Tuesday, March 5, 2024

Belgium and Luxembourg request EU aid to improve rail connections

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Belgian Transport Minister George Gilkinet and Luxembourg Minister Juriko Bax have formally announced a request for funding from the European Union to improve the rail infrastructure connecting Luxembourg City to Brussels.

The purpose of the meeting was to evaluate railway cooperation efforts and reaffirm common aspirations in the field of railway development, reports SchengenVisaInfo.com.

The modernization of this line will also improve travel times and interconnectivity for the benefit of travelers.

Luxembourg’s Transport Minister Yuriko Bax previously tweeted: “X.

This meeting builds on previous commitments made through Minister Gilkinette’s signing of the Letter of Intent on October 3, 2023.

The main objective of strengthening cooperation between the two countries in the railway field is to strengthen cross-border ties. This strategic initiative aims to increase the number of passengers traveling by rail, with a particular focus on serving the approximately 45,000 passengers who travel between Belgium and the Grand Duchy of Luxembourg each day.

The document submitted outlines a number of ambitious goals to be achieved by 2040. These goals include doubling the proportion of passengers choosing to travel by rail between Belgium and Luxembourg and doubling the volume of rail freight between the two countries.

Furthermore, the parties have set a specific goal of reducing the connection between Brussels and Luxembourg City to two hours by 2030, with the aim of increasing the attractiveness of rail travel by reducing travel times between the capitals. There is. Additionally, this joint venture initiative is supported. It is a collaboration between Belgium’s national railway company NMBS/SNCB and Luxembourg’s operator Société Nationale des Chemins de Fer Luxemboururgeois (CFL).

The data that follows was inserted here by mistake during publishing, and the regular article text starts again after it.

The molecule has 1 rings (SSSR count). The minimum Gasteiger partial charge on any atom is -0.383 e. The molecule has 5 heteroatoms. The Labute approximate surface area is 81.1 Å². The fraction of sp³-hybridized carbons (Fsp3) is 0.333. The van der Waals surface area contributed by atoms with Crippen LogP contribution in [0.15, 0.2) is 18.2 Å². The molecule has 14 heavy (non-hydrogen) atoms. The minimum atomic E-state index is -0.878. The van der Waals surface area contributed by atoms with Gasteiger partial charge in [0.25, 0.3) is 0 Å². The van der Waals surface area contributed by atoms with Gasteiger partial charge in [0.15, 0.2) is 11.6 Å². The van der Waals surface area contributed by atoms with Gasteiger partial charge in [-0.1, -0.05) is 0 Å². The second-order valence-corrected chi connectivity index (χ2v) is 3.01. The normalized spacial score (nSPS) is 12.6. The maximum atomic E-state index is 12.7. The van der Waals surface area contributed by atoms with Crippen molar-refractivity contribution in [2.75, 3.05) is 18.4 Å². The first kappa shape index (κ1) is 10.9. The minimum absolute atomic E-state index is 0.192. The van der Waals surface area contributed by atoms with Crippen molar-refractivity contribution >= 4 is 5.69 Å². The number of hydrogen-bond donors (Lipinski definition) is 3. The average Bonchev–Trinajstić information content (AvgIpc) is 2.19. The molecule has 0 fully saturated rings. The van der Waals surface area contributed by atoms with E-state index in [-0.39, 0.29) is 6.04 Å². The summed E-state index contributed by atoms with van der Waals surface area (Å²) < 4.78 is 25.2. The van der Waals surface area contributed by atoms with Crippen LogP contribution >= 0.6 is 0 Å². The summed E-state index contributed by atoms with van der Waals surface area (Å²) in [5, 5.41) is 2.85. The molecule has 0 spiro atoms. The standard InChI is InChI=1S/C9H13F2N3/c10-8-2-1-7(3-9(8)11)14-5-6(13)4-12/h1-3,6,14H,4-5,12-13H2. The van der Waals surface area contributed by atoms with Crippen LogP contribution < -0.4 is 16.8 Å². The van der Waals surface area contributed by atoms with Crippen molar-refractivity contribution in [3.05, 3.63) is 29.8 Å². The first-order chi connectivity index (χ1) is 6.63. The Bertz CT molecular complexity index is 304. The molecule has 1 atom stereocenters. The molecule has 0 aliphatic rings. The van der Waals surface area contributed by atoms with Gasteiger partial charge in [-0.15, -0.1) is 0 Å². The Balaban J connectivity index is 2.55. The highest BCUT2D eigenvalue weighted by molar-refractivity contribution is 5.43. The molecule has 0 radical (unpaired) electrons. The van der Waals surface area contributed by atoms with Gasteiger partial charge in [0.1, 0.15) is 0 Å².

A preliminary letter of intent signed in 2016 promised to connect capitals within two hours by 2023. It takes 3 hours and 15 minutes by train from Luxembourg to Brussels.

The improvement project, which began in 2007, received initial funding of 132 million euros from European funds. However, a dispute subsequently arose between the two countries over the total cost, which is expected to reach around 750 million euros. At the same time, as Minister Bausch declared in 2021, Luxembourg is contributing around 100 million euros to border works.

As well as improving infrastructure, the project also aims to encourage Belgian cross-border workers to switch from traveling by car to using trains. Approximately 45,000 Belgian residents currently cross the border into Luxembourg every day, and 85% of them use private cars for their daily commute.

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